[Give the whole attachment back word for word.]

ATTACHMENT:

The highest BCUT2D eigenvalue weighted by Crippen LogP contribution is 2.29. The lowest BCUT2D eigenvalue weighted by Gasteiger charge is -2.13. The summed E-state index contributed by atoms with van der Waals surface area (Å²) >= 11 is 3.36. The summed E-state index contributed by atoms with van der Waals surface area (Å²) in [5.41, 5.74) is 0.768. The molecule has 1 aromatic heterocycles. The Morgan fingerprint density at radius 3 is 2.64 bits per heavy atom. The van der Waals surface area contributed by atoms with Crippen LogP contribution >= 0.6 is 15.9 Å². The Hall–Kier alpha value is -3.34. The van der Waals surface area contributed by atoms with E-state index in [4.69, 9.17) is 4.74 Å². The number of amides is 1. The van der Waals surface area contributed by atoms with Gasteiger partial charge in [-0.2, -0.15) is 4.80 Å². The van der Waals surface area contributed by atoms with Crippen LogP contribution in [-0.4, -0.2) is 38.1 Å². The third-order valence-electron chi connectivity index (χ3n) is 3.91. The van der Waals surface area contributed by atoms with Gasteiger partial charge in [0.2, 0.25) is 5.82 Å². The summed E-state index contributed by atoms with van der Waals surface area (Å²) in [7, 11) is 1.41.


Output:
The highest BCUT2D eigenvalue weighted by Crippen LogP contribution is 2.29. The lowest BCUT2D eigenvalue weighted by Gasteiger charge is -2.13. The summed E-state index contributed by atoms with van der Waals surface area (Å²) >= 11 is 3.36. The summed E-state index contributed by atoms with van der Waals surface area (Å²) in [5.41, 5.74) is 0.768. The molecule has 1 aromatic heterocycles. The Morgan fingerprint density at radius 3 is 2.64 bits per heavy atom. The van der Waals surface area contributed by atoms with Crippen LogP contribution >= 0.6 is 15.9 Å². The Hall–Kier alpha value is -3.34. The van der Waals surface area contributed by atoms with E-state index in [4.69, 9.17) is 4.74 Å². The number of amides is 1. The van der Waals surface area contributed by atoms with Gasteiger partial charge in [-0.2, -0.15) is 4.80 Å². The van der Waals surface area contributed by atoms with Crippen LogP contribution in [-0.4, -0.2) is 38.1 Å². The third-order valence-electron chi connectivity index (χ3n) is 3.91. The van der Waals surface area contributed by atoms with Gasteiger partial charge in [0.2, 0.25) is 5.82 Å². The summed E-state index contributed by atoms with van der Waals surface area (Å²) in [7, 11) is 1.41.